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Apollo to Buy 50% of NCL

August 20, 2007 By: Susan Young Travel Agent

Apollo Management, a huge private equity group that's well known in maritime circles and that owns Oceania Cruises, plans to invest $1 billion cash in NCL Corporation, parent of Norwegian Cruise Line and NCL America. Apollo will garner a 50 percent stake in NCL Corp. and three of five seats on its board of directors. Star Cruises, NCL Corp.'s current owner, will retain 50 percent ownership and receive future monetary consideration for its current efforts to bolster NCL America's revenues. Star said the deal will allow it to focus more on expanding within Asia.

What does Apollo's investment mean to agents? It's "business as usual," say the companies involved. Steve Martinez, partner of Apollo Management, stressed that current NCL Corp. management including Colin Veitch, president and CEO, will remain at the helm. He also said there will be no changes in day-to-day operations. And, the companies say they're willing to give NCL America adequate time to make a financial turn-around. In a note to UBS Warburg investors, cruise financial analyst Robin Farley described the acquisition as "more of a re-capitalization than a change of control."

Overall, Farley characterized the deal as "a vote of confidence in the [cruise] industry." Apollo's $1 billion cash infusion will repay NCL Corp. debt and strengthen the cruise company's balance sheet. That also should help NCL compete more effectively against the world's Big Two cruise companies--Carnival Corp. and Royal Caribbean Cruises Ltd. "To have an investment on this scale by one of the very top names in the private equity world is a huge vote of confidence in the new NCL we have created since Star Cruises became the owner in 2000," Veitch said at a Friday press conference.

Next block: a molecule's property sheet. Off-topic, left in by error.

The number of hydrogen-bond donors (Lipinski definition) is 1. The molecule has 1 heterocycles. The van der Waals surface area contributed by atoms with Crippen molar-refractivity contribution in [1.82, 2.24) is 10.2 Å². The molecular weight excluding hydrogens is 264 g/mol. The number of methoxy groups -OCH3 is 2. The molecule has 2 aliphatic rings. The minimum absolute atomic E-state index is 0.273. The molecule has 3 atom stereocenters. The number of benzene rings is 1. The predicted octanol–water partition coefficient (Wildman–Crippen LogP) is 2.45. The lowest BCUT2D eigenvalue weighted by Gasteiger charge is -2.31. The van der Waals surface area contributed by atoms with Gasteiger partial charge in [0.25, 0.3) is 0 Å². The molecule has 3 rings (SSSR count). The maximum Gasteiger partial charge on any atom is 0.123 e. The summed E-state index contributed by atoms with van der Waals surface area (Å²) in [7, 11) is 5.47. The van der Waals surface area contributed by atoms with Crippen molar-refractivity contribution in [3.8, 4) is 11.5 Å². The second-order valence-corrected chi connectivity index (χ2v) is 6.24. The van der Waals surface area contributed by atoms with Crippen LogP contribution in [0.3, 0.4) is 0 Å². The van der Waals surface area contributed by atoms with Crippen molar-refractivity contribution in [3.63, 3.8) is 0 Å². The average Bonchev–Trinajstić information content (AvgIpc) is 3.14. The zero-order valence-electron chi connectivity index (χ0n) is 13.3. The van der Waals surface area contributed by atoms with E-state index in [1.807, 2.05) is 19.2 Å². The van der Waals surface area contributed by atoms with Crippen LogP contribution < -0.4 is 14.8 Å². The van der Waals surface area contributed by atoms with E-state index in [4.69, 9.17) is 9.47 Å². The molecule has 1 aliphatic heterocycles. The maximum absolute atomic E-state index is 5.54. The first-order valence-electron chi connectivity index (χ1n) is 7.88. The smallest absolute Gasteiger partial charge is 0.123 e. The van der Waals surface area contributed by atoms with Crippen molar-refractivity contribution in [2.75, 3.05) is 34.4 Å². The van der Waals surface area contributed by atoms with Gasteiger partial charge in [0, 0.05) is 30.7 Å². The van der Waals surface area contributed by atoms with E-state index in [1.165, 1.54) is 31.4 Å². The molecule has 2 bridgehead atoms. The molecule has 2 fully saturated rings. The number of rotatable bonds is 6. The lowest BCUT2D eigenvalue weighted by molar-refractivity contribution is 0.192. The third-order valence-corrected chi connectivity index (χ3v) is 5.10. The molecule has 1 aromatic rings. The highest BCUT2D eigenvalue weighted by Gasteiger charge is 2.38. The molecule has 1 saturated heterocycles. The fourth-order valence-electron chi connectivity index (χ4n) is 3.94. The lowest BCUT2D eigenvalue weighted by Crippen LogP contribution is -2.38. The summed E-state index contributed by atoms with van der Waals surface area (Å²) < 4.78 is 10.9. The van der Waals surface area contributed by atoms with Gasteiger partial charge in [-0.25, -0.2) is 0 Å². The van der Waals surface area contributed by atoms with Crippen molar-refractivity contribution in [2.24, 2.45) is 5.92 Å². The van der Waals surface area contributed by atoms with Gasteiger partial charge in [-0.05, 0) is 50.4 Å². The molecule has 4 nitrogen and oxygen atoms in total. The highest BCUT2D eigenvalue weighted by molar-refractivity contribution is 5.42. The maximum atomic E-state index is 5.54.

Since Apollo invested $850 million in Oceania Cruises earlier this year, speculation raged Friday about a potential merger or synergies between Oceania and NCL Corp. Apollo said there are no plans for combining operations. Analysts, though, still see potential. Farley told her investors Friday: "We would expect Apollo to monetize its investment in NCL in the future through an IPO (initial public offering), which could perhaps ultimately combine Oceania and NCL into one company."

Right now, though, Apollo, Star and NCL Corp. officials are focused on securing necessary shareholder and regulatory approvals to complete the deal announced Friday. Timing-wise, that should occur no earlier than the fourth quarter of this year. (SY)

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